Dear god.... I've just totted it up... it currently costs me 9 pence per mile to run each bike. 

Thats only looking at what I'd call consumables, so;

 - Tyres

 - Chains

 - Cassettes

 - Pedals 

 - Cleats

 - Bearings

 - Bar tape

 - Cables

When you look at it like that, it all gets rather expensive! 

 

This is one reason why the  new commuter has disk brakes and SPDs - cut costs on wheel rims, pads and cleats.  Fatter tyres (28mm) also seem to be hodling up well.  Don't ask about tyre costs on the road bike - it chewed through two Schwalbe 1 tubeless and one standard tyre in 8 weeks.  That's £160.  Bah.

 

 

 

 

Avatar
madcarew [688 posts] 1 year ago
0 likes
MuddyGoose wrote:

"Most often, though, tyres simply wear out"

Do people actually find this to be true.  If I followed the guidelines about tyre damage then none of my tyres would ever wear out.  Maybe it's just me but significant sized cuts and sidewall damage is all too common.

I'm about 50/50/ Twice last year when lining up for a race I found that my tyre was worn right through (once on race tubs, which I rarely check as they only do about 1000 miles a year, so last for a couple of years).

On my training wheels at least 50% of tyres are discarded before they wear through due to sidecuts or deep tread cuts.

Avatar
Man of Lard [343 posts] 1 year ago
4 likes

Tyre seller says change your tyres at the first hint of the newness wearing off... 

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biketime [32 posts] 1 year ago
0 likes
MuddyGoose wrote:

"Most often, though, tyres simply wear out"

Do people actually find this to be true.  If I followed the guidelines about tyre damage then none of my tyres would ever wear out.  Maybe it's just me but significant sized cuts and sidewall damage is all too common.

What "wears out" are the crowns, the part where the rubber actually meets the road. When they start looking flattish and the ride feels grindier or rougher even over the smoothest of surfaces, it's time to consier a new one.  And, yep, the old tire to the back and the new one on the front.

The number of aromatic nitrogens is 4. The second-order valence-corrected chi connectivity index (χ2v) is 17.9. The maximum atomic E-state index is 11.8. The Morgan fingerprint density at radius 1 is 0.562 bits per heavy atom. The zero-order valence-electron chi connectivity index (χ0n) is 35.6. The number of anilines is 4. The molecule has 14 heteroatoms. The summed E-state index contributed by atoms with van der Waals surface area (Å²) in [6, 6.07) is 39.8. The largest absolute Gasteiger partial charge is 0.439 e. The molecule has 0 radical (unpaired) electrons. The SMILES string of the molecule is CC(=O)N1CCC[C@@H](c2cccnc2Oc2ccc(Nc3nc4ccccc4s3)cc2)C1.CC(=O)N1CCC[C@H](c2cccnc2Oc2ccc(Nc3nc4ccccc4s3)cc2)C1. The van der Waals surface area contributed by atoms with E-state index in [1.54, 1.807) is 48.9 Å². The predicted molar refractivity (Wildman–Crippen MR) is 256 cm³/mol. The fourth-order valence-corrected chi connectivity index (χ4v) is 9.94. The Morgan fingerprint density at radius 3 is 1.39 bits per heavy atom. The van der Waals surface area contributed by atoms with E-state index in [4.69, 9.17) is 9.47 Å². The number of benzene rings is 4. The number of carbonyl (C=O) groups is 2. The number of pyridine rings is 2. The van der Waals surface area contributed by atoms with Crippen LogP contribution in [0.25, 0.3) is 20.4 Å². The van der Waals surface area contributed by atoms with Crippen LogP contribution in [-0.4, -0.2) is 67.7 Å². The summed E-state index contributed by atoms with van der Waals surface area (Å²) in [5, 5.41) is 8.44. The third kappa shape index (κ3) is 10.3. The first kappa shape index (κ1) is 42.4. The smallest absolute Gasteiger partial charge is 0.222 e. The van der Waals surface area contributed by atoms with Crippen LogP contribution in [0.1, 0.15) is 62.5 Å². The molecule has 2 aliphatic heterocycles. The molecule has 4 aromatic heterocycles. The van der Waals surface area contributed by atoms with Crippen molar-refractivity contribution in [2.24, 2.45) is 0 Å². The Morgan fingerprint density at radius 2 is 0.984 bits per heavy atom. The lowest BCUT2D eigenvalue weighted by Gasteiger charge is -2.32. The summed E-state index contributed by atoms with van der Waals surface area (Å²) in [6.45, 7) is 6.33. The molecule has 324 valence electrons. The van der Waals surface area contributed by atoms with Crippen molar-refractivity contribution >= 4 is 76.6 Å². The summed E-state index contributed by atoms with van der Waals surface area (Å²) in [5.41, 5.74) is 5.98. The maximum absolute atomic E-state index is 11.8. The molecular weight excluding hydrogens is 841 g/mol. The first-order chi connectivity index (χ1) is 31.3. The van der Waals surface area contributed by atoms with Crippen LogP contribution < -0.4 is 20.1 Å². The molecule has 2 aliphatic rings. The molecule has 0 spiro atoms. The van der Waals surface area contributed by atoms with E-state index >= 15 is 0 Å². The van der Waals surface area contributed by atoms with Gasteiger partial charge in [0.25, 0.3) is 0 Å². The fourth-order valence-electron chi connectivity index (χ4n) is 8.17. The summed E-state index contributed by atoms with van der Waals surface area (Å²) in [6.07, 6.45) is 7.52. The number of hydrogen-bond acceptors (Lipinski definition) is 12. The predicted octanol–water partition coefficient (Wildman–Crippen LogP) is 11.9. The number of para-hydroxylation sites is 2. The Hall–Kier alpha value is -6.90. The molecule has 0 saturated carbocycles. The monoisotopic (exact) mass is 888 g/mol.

Avatar
Jackson [393 posts] 1 year ago
1 like

Starting with a new front tyre, put it on the rear when the existing one is done, ride until strips start peeling off, then relegate to turbo duty until it literally explodes on you. 

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steviemarco [243 posts] 1 year ago
0 likes
barbarus wrote:

When should I change my tyres?  When I realise that Mavic Yksion tyres are terrible and I get a puncture every other ride.

I totally agree. They are the worst tyres I have EVER had, came free with a set of Mavic wheels, first time out I got 1 puncture then a slash an inch long. They went in the bin as soon as I got home and put my trusted Vittorias on, same road the next day and tyres still going strong.

Avatar
JimD666 [74 posts] 1 year ago
6 likes

Forgive my ignorance but...

“Also, if you ride over something that causes an obvious bump or jerk to the handling of the bike, your tyre may have been damaged, even if you don’t suffer a puncture. Again, stop and check just to be safe."

Doesn't this imply that I'm going to be checking my tyres for damage every 10'-15' on normal British roads? Also that on B roads it would actually be quicker to get off the bike and walk?

Avatar
Grahamd [951 posts] 1 year ago
0 likes
wycombewheeler wrote:
Jimmy Ray Will wrote:

Dear god.... I've just totted it up... it currently costs me 9 pence per mile to run each bike. 

Thats only looking at what I'd call consumables, so;

 - Tyres

 - Chains

 - Cassettes

 - Pedals 

 - Cleats

 - Bearings

 - Bar tape

 - Cables

When you look at it like that, it all gets rather expensive! 

It has also made me rethink a few choices, if I am honest. Discs and electric gearing would save 1p per mile (on the assumption that I've never changed a hose on an MTB, or heard of peoples di2 cables failing).

But the biggest one for me is revisiting my pedal choice. I'll wear out a set of SPD-SL pedals in about 12 months of riding, whilst I'd realistically expect to change cleats every 1,500 miles or so. This equates to nearly 2p per mile. 

 

Anyway, as you were..

 

Oh, I change tyres when they fail, wear through or if I get 3 punctures in any one tyre within a 2 week period. 

 

 

You forgot cake!

And coffee!

Avatar
Nick T [1136 posts] 1 year ago
0 likes

How much does it cost to recharge a Di2 battery?

Avatar
madcarew [688 posts] 1 year ago
1 like
Jimmy Ray Will wrote:

Dear god.... 

But the biggest one for me is revisiting my pedal choice. I'll wear out a set of SPD-SL pedals in about 12 months of riding, whilst I'd realistically expect to change cleats every 1,500 miles or so. This equates to nearly 2p per mile. 

 

What kind of riding are you doing and how much? My D/A pedals have lasted about 15000 miles so far and not near to wearing out, but nearing the end of my second set of cleats. 6000 miles a year road riding.